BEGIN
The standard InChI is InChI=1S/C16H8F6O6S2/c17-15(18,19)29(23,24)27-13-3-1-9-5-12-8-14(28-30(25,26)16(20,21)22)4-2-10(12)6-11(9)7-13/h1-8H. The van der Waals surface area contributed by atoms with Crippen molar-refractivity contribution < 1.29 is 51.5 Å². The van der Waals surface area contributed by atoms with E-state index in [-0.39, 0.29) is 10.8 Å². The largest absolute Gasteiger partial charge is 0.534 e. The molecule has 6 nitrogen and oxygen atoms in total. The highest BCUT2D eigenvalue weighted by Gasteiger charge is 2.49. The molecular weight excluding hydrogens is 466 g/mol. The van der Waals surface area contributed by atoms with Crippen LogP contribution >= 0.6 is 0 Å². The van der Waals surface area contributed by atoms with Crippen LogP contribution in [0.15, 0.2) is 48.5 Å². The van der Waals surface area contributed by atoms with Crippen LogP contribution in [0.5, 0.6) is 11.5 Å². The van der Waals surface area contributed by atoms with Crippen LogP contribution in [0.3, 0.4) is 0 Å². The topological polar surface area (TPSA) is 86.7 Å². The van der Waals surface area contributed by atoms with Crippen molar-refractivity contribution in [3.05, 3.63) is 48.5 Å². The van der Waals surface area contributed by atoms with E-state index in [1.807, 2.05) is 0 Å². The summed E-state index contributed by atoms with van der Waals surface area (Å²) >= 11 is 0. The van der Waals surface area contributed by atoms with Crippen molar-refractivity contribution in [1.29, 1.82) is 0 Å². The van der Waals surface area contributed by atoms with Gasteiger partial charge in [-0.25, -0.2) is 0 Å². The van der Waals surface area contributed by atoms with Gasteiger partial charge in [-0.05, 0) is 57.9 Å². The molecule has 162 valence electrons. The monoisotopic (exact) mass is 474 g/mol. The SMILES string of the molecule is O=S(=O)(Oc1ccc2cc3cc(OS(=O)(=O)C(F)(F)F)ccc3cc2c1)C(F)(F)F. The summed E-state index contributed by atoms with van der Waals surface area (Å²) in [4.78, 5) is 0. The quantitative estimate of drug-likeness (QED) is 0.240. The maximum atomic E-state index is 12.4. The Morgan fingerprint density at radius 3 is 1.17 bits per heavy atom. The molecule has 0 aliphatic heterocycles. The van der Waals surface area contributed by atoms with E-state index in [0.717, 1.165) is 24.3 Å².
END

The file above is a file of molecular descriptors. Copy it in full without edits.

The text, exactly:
The standard InChI is InChI=1S/C16H8F6O6S2/c17-15(18,19)29(23,24)27-13-3-1-9-5-12-8-14(28-30(25,26)16(20,21)22)4-2-10(12)6-11(9)7-13/h1-8H. The van der Waals surface area contributed by atoms with Crippen molar-refractivity contribution < 1.29 is 51.5 Å². The van der Waals surface area contributed by atoms with E-state index in [-0.39, 0.29) is 10.8 Å². The largest absolute Gasteiger partial charge is 0.534 e. The molecule has 6 nitrogen and oxygen atoms in total. The highest BCUT2D eigenvalue weighted by Gasteiger charge is 2.49. The molecular weight excluding hydrogens is 466 g/mol. The van der Waals surface area contributed by atoms with Crippen LogP contribution >= 0.6 is 0 Å². The van der Waals surface area contributed by atoms with Crippen LogP contribution in [0.15, 0.2) is 48.5 Å². The van der Waals surface area contributed by atoms with Crippen LogP contribution in [0.5, 0.6) is 11.5 Å². The van der Waals surface area contributed by atoms with Crippen LogP contribution in [0.3, 0.4) is 0 Å². The topological polar surface area (TPSA) is 86.7 Å². The van der Waals surface area contributed by atoms with Crippen molar-refractivity contribution in [3.05, 3.63) is 48.5 Å². The van der Waals surface area contributed by atoms with E-state index in [1.807, 2.05) is 0 Å². The summed E-state index contributed by atoms with van der Waals surface area (Å²) >= 11 is 0. The van der Waals surface area contributed by atoms with Crippen molar-refractivity contribution in [1.29, 1.82) is 0 Å². The van der Waals surface area contributed by atoms with Gasteiger partial charge in [-0.25, -0.2) is 0 Å². The van der Waals surface area contributed by atoms with Gasteiger partial charge in [-0.05, 0) is 57.9 Å². The molecule has 162 valence electrons. The monoisotopic (exact) mass is 474 g/mol. The SMILES string of the molecule is O=S(=O)(Oc1ccc2cc3cc(OS(=O)(=O)C(F)(F)F)ccc3cc2c1)C(F)(F)F. The summed E-state index contributed by atoms with van der Waals surface area (Å²) in [4.78, 5) is 0. The quantitative estimate of drug-likeness (QED) is 0.240. The maximum atomic E-state index is 12.4. The Morgan fingerprint density at radius 3 is 1.17 bits per heavy atom. The molecule has 0 aliphatic heterocycles. The van der Waals surface area contributed by atoms with E-state index in [0.717, 1.165) is 24.3 Å².